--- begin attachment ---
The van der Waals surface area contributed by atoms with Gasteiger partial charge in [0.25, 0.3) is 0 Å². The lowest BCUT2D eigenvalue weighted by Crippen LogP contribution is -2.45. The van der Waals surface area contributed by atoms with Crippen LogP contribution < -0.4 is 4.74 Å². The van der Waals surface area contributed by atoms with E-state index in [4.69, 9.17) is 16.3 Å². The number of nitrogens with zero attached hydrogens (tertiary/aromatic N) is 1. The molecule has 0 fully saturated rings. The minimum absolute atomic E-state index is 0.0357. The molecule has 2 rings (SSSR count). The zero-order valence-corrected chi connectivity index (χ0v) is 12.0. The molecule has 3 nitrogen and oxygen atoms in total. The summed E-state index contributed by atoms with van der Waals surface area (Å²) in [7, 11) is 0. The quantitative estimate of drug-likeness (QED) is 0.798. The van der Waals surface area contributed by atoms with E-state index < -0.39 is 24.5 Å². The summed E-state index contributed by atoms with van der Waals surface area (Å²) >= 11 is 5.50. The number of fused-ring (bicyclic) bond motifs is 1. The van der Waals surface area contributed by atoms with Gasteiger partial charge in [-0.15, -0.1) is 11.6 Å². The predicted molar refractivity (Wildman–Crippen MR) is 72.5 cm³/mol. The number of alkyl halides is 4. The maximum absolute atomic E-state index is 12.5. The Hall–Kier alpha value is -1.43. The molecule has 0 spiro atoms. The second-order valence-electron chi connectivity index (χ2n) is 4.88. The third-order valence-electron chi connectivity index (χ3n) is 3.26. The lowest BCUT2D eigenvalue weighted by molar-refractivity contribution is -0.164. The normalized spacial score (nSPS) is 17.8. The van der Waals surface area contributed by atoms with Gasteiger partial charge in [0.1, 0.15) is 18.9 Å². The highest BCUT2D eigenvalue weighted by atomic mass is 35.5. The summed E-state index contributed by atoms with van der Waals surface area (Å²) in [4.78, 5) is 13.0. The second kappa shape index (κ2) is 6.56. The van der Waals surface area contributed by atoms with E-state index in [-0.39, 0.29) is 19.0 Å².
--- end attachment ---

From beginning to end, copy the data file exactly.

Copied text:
The van der Waals surface area contributed by atoms with Gasteiger partial charge in [0.25, 0.3) is 0 Å². The lowest BCUT2D eigenvalue weighted by Crippen LogP contribution is -2.45. The van der Waals surface area contributed by atoms with Crippen LogP contribution < -0.4 is 4.74 Å². The van der Waals surface area contributed by atoms with E-state index in [4.69, 9.17) is 16.3 Å². The number of nitrogens with zero attached hydrogens (tertiary/aromatic N) is 1. The molecule has 0 fully saturated rings. The minimum absolute atomic E-state index is 0.0357. The molecule has 2 rings (SSSR count). The zero-order valence-corrected chi connectivity index (χ0v) is 12.0. The molecule has 3 nitrogen and oxygen atoms in total. The summed E-state index contributed by atoms with van der Waals surface area (Å²) in [7, 11) is 0. The quantitative estimate of drug-likeness (QED) is 0.798. The van der Waals surface area contributed by atoms with E-state index < -0.39 is 24.5 Å². The summed E-state index contributed by atoms with van der Waals surface area (Å²) >= 11 is 5.50. The number of fused-ring (bicyclic) bond motifs is 1. The van der Waals surface area contributed by atoms with Gasteiger partial charge in [-0.15, -0.1) is 11.6 Å². The predicted molar refractivity (Wildman–Crippen MR) is 72.5 cm³/mol. The number of alkyl halides is 4. The maximum absolute atomic E-state index is 12.5. The Hall–Kier alpha value is -1.43. The molecule has 0 spiro atoms. The second-order valence-electron chi connectivity index (χ2n) is 4.88. The third-order valence-electron chi connectivity index (χ3n) is 3.26. The lowest BCUT2D eigenvalue weighted by molar-refractivity contribution is -0.164. The normalized spacial score (nSPS) is 17.8. The van der Waals surface area contributed by atoms with Gasteiger partial charge in [0.1, 0.15) is 18.9 Å². The highest BCUT2D eigenvalue weighted by atomic mass is 35.5. The summed E-state index contributed by atoms with van der Waals surface area (Å²) in [4.78, 5) is 13.0. The second kappa shape index (κ2) is 6.56. The van der Waals surface area contributed by atoms with E-state index in [-0.39, 0.29) is 19.0 Å².